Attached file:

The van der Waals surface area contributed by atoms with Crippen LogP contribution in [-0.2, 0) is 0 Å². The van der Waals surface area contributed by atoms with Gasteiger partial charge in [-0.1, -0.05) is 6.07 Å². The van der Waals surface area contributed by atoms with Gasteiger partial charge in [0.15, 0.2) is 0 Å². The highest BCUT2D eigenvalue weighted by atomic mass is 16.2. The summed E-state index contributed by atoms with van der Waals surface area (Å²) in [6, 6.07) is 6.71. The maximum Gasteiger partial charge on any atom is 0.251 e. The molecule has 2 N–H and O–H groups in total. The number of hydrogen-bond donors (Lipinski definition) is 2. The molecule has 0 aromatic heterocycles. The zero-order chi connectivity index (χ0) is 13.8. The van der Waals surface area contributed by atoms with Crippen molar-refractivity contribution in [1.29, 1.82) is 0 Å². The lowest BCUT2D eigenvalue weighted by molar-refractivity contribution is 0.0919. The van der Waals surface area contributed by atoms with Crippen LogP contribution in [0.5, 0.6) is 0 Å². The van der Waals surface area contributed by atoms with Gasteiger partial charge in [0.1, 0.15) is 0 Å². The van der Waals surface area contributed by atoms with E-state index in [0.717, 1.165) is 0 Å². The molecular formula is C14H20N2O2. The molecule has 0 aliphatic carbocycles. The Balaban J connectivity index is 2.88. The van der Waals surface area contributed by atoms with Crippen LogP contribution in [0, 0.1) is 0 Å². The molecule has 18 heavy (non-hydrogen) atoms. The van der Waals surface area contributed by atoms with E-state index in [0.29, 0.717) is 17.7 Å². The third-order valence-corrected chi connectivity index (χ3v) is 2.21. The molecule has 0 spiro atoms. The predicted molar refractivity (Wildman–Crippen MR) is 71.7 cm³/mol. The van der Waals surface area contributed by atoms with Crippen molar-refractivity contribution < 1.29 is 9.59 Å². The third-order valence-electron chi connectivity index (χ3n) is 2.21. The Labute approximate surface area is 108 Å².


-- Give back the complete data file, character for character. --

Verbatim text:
The van der Waals surface area contributed by atoms with Crippen LogP contribution in [-0.2, 0) is 0 Å². The van der Waals surface area contributed by atoms with Gasteiger partial charge in [-0.1, -0.05) is 6.07 Å². The van der Waals surface area contributed by atoms with Gasteiger partial charge in [0.15, 0.2) is 0 Å². The highest BCUT2D eigenvalue weighted by atomic mass is 16.2. The summed E-state index contributed by atoms with van der Waals surface area (Å²) in [6, 6.07) is 6.71. The maximum Gasteiger partial charge on any atom is 0.251 e. The molecule has 2 N–H and O–H groups in total. The number of hydrogen-bond donors (Lipinski definition) is 2. The molecule has 0 aromatic heterocycles. The zero-order chi connectivity index (χ0) is 13.8. The van der Waals surface area contributed by atoms with Crippen molar-refractivity contribution in [1.29, 1.82) is 0 Å². The lowest BCUT2D eigenvalue weighted by molar-refractivity contribution is 0.0919. The van der Waals surface area contributed by atoms with Crippen LogP contribution in [0.5, 0.6) is 0 Å². The van der Waals surface area contributed by atoms with Gasteiger partial charge in [0.1, 0.15) is 0 Å². The van der Waals surface area contributed by atoms with E-state index in [0.717, 1.165) is 0 Å². The molecular formula is C14H20N2O2. The molecule has 0 aliphatic carbocycles. The Balaban J connectivity index is 2.88. The van der Waals surface area contributed by atoms with Crippen LogP contribution in [0, 0.1) is 0 Å². The molecule has 18 heavy (non-hydrogen) atoms. The van der Waals surface area contributed by atoms with E-state index in [0.29, 0.717) is 17.7 Å². The third-order valence-corrected chi connectivity index (χ3v) is 2.21. The molecule has 0 spiro atoms. The predicted molar refractivity (Wildman–Crippen MR) is 71.7 cm³/mol. The van der Waals surface area contributed by atoms with Crippen molar-refractivity contribution < 1.29 is 9.59 Å². The third-order valence-electron chi connectivity index (χ3n) is 2.21. The Labute approximate surface area is 108 Å².